Aleksi Ollila / Wikimedia Commons

Keeping it real has its limitations.

Pretend your way out of them this weekend by encountering the ardent make-believe of ambitious air guitarists, the living legacy of a legendary animator and the unquenchable pursuit of assorted paraphernalia associated with the most famous fizzy water in the world.

Need more? Wow, you do need a break. Ready… set …pretend!

1. U.S. Air Guitar Contest

J. Robert Schraeder Photography / The Coterie Theatre

Long-form improvisation is a grueling strain of comedy. But some of Kansas City’s funniest high school students are embracing it. Undaunted, they've spent the last few months trying, sometimes successfully, to master it.

Comedy audiences know about short-form improv, where a random word thrown out from the crowd provokes a three-minute sketch.

courtesy Heart of America Shakespeare Festival

Spencer Fane LLP's commitment to arts funding dates back to 2006, and the early days of the campaign for the Kauffman Center for the Performing Arts. 

"We made a $75,000 challenge grant at the beginning of their fundraising efforts. That obviously was a large donation for us," says Nate Orr, a partner at the firm's headquarters in Kansas City. He heads up the charitable giving program. 

Courtesy Logan Black

Logan Black is an Iraq War veteran and an actor. Last year he moved Kansas City Fringe Festival audiences with Bond: A Soldier and His Dog, a one-act play he wrote about his relationship with a specialized search dog named Diego.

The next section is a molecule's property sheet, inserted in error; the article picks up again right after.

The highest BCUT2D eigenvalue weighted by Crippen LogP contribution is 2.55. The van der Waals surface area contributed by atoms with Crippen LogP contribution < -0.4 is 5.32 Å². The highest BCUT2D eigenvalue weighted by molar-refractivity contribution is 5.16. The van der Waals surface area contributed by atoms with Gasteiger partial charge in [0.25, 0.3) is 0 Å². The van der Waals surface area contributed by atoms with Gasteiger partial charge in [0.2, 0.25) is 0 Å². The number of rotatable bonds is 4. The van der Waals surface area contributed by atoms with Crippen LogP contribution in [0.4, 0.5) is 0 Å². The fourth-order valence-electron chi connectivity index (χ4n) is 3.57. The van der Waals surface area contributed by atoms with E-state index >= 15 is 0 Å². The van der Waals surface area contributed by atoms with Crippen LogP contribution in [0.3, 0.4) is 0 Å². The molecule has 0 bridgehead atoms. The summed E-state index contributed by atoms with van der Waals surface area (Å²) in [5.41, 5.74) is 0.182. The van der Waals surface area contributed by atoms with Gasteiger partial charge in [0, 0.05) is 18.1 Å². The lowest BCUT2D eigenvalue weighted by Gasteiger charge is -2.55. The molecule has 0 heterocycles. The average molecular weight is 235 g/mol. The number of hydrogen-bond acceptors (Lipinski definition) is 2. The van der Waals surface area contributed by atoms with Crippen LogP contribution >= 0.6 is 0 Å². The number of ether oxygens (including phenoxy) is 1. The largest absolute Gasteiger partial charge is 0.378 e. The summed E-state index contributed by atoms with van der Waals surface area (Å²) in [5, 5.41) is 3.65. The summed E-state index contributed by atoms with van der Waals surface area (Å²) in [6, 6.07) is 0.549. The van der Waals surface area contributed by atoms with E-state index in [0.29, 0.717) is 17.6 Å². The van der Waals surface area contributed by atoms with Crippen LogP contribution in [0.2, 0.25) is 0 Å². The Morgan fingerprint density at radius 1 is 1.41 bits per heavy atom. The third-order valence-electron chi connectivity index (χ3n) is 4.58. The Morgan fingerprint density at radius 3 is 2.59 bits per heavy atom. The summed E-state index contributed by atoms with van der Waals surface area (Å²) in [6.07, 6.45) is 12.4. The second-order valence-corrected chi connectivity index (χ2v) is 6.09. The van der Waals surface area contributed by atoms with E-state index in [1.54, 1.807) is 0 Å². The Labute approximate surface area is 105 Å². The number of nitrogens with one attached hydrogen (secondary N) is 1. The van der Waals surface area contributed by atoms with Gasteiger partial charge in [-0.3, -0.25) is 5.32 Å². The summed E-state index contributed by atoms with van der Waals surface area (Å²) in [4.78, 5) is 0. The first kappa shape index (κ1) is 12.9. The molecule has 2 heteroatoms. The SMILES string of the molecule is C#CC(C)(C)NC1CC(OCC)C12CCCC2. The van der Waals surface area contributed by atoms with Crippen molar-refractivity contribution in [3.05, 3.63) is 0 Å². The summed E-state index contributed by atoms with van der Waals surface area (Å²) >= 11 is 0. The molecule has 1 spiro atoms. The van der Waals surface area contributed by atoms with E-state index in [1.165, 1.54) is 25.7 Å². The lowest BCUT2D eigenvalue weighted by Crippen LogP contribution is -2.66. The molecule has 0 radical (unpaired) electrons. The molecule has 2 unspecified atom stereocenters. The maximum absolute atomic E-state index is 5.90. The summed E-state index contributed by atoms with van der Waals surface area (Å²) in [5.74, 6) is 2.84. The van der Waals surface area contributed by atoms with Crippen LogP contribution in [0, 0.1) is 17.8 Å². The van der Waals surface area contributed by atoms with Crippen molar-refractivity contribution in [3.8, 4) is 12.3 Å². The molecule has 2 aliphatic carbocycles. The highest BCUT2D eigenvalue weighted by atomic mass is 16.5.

With another run for the show this month, however, Black has faced a tough reality, with implications for the play’s future: Diego hasn't been well.

Black was Diego's handler. Together, they cleared roads of roadside bombs and searched homes and discovered other stockpiles of ordnance.

Brian Paulette / Kansas City Actors Theatre

The Island is a play about apartheid. Its two actors are prisoners in a tiny cell on South Africa’s notorious Robben Island, where Nelson Mandela was kept.

Elle Moxley / KCUR 89.3

Updated, 2:15 p.m. Friday:

At least five journalists have taken voluntary buyouts from the Kansas City Star.

Those departing include editorial page editor Steve Paul, columnist Barb Shelly, theater critic and arts reporter Robert Trussell and assistant sports editor Mark Zeligman.

Andrea Tudhope / KCUR 89.3

Story of a Song is a monthly segment on KCUR's Central Standard, in which local musicians tell the story behind a recent song, and explain how it was constructed musically. 

The project: Igor Stravinsky's "L'Histoire du Soldat," or "A Soldier's Tale."

 A young couple living in New Orleans are expecting a baby any day when Hurricane Katrina separates them. That’s the premise of Gumbo House, a new play debuting at the Metropolitan Ensemble Theater.

Guest: